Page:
Our first hotel, the Tilarjai (http://www.tilajari.com), had previously been a tennis club was a resort popular with the locals. (I really didn’t want an American resort plunked down in a central American country ala Cancun and we were pleased with all of our lodgings in that they had a satisfying mix of comfort, authenticity, location, and intimacy – albeit they all obviously catered to and were quite accustomed to gringos.) The resort had beautiful, well-cultivated and manicured grounds and was situated along the lovely Rio San Carlos. In particular we enjoyed all of the scarlet palms on the property. Our room was one of the ones further from the main facilities, which meant we were undisturbed by passerby’s and had a pleasant walk to go for meals or to the pool. Nearby was the impressively stocked and appealingly overgrown enclosed butterfly garden.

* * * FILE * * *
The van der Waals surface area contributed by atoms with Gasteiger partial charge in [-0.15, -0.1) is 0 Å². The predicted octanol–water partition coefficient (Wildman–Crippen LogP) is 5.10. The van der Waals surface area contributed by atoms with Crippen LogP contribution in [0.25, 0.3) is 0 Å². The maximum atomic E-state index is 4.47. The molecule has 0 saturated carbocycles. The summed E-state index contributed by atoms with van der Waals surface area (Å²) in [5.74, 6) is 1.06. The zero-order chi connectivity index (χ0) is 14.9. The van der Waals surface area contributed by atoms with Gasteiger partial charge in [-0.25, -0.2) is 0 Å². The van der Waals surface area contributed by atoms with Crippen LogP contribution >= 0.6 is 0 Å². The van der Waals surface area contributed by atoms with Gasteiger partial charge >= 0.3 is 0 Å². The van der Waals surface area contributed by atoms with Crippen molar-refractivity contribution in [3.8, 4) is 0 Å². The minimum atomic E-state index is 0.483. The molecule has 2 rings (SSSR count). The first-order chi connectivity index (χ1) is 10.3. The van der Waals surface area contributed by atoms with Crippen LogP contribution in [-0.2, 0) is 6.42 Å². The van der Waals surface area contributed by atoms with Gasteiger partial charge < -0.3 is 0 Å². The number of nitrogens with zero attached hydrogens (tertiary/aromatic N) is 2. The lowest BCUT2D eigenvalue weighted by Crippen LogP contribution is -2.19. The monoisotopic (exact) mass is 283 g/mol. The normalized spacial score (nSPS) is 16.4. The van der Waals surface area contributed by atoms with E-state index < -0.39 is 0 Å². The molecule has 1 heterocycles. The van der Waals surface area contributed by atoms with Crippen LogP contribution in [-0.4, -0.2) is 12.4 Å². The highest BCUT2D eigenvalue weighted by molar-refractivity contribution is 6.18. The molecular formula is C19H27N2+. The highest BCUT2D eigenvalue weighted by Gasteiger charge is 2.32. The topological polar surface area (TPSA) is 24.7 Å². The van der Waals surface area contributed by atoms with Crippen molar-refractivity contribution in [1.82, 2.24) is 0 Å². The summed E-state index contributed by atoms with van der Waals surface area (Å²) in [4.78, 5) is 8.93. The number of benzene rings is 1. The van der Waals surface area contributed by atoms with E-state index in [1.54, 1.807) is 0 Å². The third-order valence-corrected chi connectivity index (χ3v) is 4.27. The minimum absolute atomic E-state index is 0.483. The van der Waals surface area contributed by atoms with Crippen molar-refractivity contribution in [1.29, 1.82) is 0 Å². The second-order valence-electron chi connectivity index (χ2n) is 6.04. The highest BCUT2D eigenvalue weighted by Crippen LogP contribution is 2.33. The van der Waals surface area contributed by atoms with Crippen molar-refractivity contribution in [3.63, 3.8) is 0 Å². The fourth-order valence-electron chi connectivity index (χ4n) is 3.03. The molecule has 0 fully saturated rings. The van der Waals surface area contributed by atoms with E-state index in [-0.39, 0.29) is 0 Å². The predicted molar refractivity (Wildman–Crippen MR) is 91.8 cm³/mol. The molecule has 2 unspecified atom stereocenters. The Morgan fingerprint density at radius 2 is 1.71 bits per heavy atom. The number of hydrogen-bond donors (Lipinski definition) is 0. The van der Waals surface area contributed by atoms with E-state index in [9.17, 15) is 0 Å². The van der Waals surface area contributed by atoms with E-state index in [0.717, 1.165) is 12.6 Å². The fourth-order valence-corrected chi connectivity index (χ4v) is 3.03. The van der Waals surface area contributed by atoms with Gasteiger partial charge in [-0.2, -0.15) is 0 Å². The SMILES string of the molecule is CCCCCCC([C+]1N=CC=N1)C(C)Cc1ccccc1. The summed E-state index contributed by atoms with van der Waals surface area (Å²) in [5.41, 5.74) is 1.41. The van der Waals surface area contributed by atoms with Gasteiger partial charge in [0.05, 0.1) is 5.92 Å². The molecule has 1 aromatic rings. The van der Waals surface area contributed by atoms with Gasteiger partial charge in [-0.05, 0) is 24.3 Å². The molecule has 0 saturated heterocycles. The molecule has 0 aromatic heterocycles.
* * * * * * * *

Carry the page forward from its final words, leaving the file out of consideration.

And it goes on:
The rooms in the hotels were simple but pleasant with 2 double beds and a pullout couch. We had 2 Adirondack chairs on our porch that were perfect for sitting and surveying the view of the lawn leading down to the river. We were soon enticed away from our chairs by the sight of a large iguana in the grass. As we quietly approached our prey we had the classic moment of realizing a dozen other logs and mounds were now retreating to the river. While good at staying so still that you could almost stumble on them, once they decided to flee they were ridiculously loud as they sped away in a flying scamper and crashed into the weeds.